Ann Brewster (Buik)
4 weeks ago

Oh dear, Phil, you’re gone. For the 18 months I worked in the VNPA office on the Victoria Naturally Alliance project you were a tremendous source of fun, wisdom and warmth. I cherished your eye for good design, and your way with words. The bush was your church, as it is mine. Travel well brother.

John Sampson
4 weeks ago

That’s very sad news. He was a lovely person, who I always found to be calm, informed, insightful, caring and supportive. My last memory of him was at the protest at Tidal River, 2013, megaphone in hand, supervising the peopled HANDS OFF OUR PARKS formation. [I worked as a campaigner for the VNPA 1994-8, Mt Stirling, Alpine Parks/Resorts]

Rodney Waterman
4 weeks ago

A very sad loss to all who knew him. I was fortunate to work with Phil in the National Parks Service, before he moved on to the VNPA – where he seemed to find another, powerful, advocacy side to his skills and personality.
Always thoughtful, incredibly thorough, creative and ever positive, Phil opened many people’s eyes, ears and souls to nature.
Rest in peace Phil, your work is done.
Rob Saunders

Rob Saunders
4 weeks ago

Phil, I can’t think of you as permanently gone from us. So, to my mind, you’ve simply moved up to the Alps to wage war on the brumbies. I can see you now luring them down the mountain to an uncertain fate, like the Pied Piper.

Thank you for all you have done my friend and for all that you have taught us.

Until next time, Au revoir mon ami.

Effie Kene
4 weeks ago

So sorry to hear about Phil’s passing. When I dropped into the VNPA office I was always greeted with his quiet smile and soft spoken welcome. I was usually handing over a sheet of photographs for use in a publication or campaign and he would take time to explain the issue and current state of play. He was always generous in his praise and took an interest in the images.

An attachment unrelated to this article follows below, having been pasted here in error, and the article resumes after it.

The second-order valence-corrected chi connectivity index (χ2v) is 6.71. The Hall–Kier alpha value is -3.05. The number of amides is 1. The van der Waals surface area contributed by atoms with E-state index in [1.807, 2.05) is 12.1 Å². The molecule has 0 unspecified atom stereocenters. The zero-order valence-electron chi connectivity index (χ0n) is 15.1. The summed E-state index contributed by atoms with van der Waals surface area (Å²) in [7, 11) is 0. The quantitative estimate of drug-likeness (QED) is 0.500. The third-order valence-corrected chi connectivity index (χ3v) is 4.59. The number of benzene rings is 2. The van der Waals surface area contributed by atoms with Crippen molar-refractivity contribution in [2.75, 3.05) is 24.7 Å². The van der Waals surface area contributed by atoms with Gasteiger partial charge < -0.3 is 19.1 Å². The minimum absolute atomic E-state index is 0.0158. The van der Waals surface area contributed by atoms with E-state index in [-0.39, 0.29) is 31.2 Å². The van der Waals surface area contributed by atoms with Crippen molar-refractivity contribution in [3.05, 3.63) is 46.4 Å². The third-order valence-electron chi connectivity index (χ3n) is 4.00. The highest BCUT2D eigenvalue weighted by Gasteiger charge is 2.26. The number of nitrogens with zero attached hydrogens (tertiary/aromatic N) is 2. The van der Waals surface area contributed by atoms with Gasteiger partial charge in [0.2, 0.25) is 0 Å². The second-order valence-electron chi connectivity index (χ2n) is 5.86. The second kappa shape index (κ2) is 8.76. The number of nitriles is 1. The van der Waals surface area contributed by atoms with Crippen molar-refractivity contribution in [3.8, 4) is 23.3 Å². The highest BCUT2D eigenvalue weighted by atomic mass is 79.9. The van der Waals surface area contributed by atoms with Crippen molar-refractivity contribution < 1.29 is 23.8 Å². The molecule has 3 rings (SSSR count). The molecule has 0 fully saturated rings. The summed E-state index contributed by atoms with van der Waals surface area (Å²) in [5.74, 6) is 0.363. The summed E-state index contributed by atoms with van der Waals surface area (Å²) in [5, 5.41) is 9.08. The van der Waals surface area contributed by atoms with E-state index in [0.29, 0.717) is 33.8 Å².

He once said how he admired the hard work of the photographers he worked with. I felt guilty and told him I was out in the wild enjoying the places that he worked so hard to protect. While I was up on the High Plains or walking at the Prom he was researching, gathering the data, putting together eloquent arguments to convince the public and those in power of the need to protect the areas others had more time to enjoy.
So thank you Phil for your dedication, passion, humanity and unstinting efforts to preserve our precious natural places.

Paul Sinclair
4 weeks ago

I worked closely with Phil during the campaign to exclude cattle out of the Alpine National Park. The fact the battle was won was mostly due to him. He knew his stuff because he studied it on the ground, through scientific research and from the experts who spent their life studying it. He lobbied politicians, he spoke to the media at every opportunity, he wrote articles constantly. He was always calm, measured, polite, friendly and wonderful company. He will leave many legacies, none greater than an Alpine National Park free of heavy hoofed cattle destroying sphagnum bogs, an Alpine National Park now consistent with the aims of the National Parks Act of 1975 and a jewel amongst Victorias great National Parks. RIP Phil, you were an absolute legend.

Tom Guthrie
4 weeks ago